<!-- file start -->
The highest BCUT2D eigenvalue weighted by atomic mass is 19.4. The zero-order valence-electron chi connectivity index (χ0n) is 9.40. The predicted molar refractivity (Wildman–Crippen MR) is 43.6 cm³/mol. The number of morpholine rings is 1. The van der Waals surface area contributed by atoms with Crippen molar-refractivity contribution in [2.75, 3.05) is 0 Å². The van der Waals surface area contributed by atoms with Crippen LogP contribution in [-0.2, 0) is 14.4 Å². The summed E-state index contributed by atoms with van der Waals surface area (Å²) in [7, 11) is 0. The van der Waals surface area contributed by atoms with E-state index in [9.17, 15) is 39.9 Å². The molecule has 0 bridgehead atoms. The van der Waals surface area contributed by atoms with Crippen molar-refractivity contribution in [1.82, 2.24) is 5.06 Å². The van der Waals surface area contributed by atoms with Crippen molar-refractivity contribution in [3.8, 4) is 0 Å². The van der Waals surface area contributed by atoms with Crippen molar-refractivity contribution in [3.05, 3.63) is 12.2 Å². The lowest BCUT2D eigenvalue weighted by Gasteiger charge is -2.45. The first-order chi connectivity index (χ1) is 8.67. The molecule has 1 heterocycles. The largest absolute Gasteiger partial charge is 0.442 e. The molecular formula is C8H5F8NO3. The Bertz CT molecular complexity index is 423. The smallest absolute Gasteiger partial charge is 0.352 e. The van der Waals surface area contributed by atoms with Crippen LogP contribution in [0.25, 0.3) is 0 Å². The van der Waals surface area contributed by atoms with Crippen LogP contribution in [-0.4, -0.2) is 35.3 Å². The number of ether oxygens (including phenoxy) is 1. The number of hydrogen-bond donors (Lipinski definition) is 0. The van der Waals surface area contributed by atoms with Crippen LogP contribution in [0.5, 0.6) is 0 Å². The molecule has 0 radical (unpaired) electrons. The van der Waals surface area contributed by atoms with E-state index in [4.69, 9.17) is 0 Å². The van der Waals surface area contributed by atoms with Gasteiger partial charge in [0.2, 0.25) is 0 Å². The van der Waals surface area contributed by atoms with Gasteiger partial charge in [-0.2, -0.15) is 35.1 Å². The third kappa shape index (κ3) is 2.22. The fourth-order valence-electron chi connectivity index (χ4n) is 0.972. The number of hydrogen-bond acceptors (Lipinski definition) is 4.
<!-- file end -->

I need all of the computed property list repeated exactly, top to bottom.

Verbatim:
The highest BCUT2D eigenvalue weighted by atomic mass is 19.4. The zero-order valence-electron chi connectivity index (χ0n) is 9.40. The predicted molar refractivity (Wildman–Crippen MR) is 43.6 cm³/mol. The number of morpholine rings is 1. The van der Waals surface area contributed by atoms with Crippen molar-refractivity contribution in [2.75, 3.05) is 0 Å². The van der Waals surface area contributed by atoms with Crippen LogP contribution in [-0.2, 0) is 14.4 Å². The summed E-state index contributed by atoms with van der Waals surface area (Å²) in [7, 11) is 0. The van der Waals surface area contributed by atoms with E-state index in [9.17, 15) is 39.9 Å². The molecule has 0 bridgehead atoms. The van der Waals surface area contributed by atoms with Crippen molar-refractivity contribution in [1.82, 2.24) is 5.06 Å². The van der Waals surface area contributed by atoms with Crippen molar-refractivity contribution in [3.8, 4) is 0 Å². The van der Waals surface area contributed by atoms with Crippen molar-refractivity contribution in [3.05, 3.63) is 12.2 Å². The lowest BCUT2D eigenvalue weighted by Gasteiger charge is -2.45. The first-order chi connectivity index (χ1) is 8.67. The molecule has 1 heterocycles. The largest absolute Gasteiger partial charge is 0.442 e. The molecular formula is C8H5F8NO3. The Bertz CT molecular complexity index is 423. The smallest absolute Gasteiger partial charge is 0.352 e. The van der Waals surface area contributed by atoms with Crippen LogP contribution in [0.25, 0.3) is 0 Å². The van der Waals surface area contributed by atoms with Crippen LogP contribution in [-0.4, -0.2) is 35.3 Å². The number of ether oxygens (including phenoxy) is 1. The number of hydrogen-bond donors (Lipinski definition) is 0. The van der Waals surface area contributed by atoms with Crippen LogP contribution in [0.5, 0.6) is 0 Å². The molecule has 0 radical (unpaired) electrons. The van der Waals surface area contributed by atoms with E-state index in [4.69, 9.17) is 0 Å². The van der Waals surface area contributed by atoms with Gasteiger partial charge in [0.2, 0.25) is 0 Å². The van der Waals surface area contributed by atoms with Gasteiger partial charge in [-0.2, -0.15) is 35.1 Å². The third kappa shape index (κ3) is 2.22. The fourth-order valence-electron chi connectivity index (χ4n) is 0.972. The number of hydrogen-bond acceptors (Lipinski definition) is 4.